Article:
In addition, big, perhaps insurmountable, technical questions remain – both for national passes and for a bloc-wide digital passport. For the EU scheme, who will authorize the pass – a doctor, pharmacy or health center where the vaccine was administered? How will the different national applications and databases communicate with each other? The European Commission has launched a request to developers to come up with solutions for a centralized digital system.
And how will non-European travelers, who have been vaccinated in their own country, be able to log into the system and have their vaccinations confirmed to the satisfaction of the EU authorities? EU officials say developing a viable framework for the recognition of non-EU inoculation certificates is particularly difficult.
EU and US officials have had discussions over mutual recognition of vaccination certificates, but so far the Biden administration has been reluctant to consider a federal program, preferring to leave vaccine passports to the private sector. or to individual states.
Greece – where a quarter of the country’s population derives its income from tourism – with Iceland and Croatia have already started to open up to fully vaccinated travelers from the United States, Britain, Israel and the EU member states to visit without having to quarantine. Foreign visitors to Croatia can register their vaccinations online and receive a Croatian document in return.
European Justice Commissioner Didier Reynders has warned of the possibility of “fragmentation across Europe” if a deal remains elusive. “We would risk having a variety of documents that cannot be read and verified in other Member States. And we risk the spread of false documents, and with them, the spread of the virus and the distrust of citizens,” he said. he recently declared.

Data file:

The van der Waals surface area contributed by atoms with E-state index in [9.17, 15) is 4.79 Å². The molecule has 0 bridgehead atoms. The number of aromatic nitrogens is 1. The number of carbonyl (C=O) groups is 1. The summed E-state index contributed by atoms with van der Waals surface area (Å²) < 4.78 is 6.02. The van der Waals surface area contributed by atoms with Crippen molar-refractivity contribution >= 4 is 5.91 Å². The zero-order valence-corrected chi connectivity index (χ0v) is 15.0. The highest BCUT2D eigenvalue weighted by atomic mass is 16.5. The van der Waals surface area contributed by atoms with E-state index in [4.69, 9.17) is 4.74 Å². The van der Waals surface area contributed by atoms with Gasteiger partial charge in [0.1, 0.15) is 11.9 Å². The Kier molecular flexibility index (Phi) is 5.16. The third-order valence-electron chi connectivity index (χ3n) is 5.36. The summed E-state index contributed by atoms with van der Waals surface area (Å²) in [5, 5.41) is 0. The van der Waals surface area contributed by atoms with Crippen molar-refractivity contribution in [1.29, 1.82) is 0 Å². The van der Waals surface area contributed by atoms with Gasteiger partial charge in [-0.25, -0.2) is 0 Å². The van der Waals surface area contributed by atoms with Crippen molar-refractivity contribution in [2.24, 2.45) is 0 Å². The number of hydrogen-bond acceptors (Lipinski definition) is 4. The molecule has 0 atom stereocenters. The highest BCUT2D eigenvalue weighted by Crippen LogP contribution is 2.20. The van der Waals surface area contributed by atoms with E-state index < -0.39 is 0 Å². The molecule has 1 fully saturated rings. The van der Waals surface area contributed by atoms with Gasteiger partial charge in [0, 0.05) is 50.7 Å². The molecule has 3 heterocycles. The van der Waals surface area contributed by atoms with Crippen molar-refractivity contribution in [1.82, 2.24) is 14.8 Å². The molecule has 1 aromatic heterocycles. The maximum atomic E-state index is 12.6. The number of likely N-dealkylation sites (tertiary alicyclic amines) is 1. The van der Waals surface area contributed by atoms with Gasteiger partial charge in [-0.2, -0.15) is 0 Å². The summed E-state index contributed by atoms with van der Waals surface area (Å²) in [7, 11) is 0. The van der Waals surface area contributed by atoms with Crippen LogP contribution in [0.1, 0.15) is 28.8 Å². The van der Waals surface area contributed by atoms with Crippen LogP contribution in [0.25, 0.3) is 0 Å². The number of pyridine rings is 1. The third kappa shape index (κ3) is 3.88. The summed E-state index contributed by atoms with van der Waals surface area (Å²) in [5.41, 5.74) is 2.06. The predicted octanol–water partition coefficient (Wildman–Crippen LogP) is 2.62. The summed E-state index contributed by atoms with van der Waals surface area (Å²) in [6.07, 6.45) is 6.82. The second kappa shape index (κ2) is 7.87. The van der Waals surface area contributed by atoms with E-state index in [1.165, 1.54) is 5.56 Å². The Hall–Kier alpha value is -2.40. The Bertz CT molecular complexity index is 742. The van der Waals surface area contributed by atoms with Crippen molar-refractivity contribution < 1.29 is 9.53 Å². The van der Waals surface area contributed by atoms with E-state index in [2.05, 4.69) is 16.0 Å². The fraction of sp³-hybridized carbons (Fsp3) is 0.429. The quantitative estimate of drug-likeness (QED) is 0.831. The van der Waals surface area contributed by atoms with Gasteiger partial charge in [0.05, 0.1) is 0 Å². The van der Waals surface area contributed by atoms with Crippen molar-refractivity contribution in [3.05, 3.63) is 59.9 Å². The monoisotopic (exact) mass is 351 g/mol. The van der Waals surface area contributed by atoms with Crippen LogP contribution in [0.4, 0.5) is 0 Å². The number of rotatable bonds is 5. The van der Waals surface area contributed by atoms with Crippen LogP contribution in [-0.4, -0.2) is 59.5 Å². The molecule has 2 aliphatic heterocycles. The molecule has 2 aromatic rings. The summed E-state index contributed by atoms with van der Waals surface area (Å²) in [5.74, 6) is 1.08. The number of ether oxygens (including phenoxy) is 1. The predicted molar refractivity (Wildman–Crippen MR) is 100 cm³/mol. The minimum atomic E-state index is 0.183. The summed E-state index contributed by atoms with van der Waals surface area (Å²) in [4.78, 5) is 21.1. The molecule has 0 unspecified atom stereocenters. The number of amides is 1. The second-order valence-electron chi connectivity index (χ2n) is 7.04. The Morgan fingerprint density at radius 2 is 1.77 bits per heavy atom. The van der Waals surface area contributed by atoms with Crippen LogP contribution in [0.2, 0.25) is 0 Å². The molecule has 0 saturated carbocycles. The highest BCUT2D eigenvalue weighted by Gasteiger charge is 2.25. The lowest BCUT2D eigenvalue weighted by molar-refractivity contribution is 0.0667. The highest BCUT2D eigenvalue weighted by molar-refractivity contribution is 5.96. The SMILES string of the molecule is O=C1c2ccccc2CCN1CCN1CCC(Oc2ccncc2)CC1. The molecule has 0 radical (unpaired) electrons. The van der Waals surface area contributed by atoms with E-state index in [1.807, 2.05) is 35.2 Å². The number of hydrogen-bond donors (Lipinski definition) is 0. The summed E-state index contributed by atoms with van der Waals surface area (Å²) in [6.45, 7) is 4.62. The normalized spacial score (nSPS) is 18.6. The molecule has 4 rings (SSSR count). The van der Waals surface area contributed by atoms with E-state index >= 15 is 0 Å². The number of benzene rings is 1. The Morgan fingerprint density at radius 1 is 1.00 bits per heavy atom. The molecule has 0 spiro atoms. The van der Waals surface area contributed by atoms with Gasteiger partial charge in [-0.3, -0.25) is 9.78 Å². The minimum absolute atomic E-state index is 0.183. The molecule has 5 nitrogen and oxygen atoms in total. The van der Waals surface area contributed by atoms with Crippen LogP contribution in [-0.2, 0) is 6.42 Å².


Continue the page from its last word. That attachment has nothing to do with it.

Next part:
Some European lawmakers fear that the unvaccinated may face discrimination. Ireland’s Taoiseach MicheÃ¡l Martin has also expressed concern that the continent is divided along a dividing line between the vaccinated and unvaccinated haves, limiting the freedom of people who have not yet received a vaccine. .
Estonia is working with the World Health Organization on a project to create a standardized electronic vaccination certification that the country hopes could become the “gold standard” and gain global recognition. But the WHO itself has expressed concerns about vaccine passports, fearing that those who have been vaccinated could still spread the virus.
There are also disagreements over the rules to apply to travelers who have received vaccines not approved by the European Medicines Agency, the EU entity that evaluates and monitors medicines. Hungarian officials reacted with anger this month to the European Parliament’s decision to deny automatic authorization of vaccines not approved by the EMA. Many Hungarians have received vaccines not approved by the EU.
Hungarian official Gergely GulyÃ¡s recently said that countries should accept each other’s vaccination certificates on the basis of reciprocity, and that if they refuse, “then on the basis of reciprocity Hungary will not accept the certificates. countries which do not accept those of Hungary “.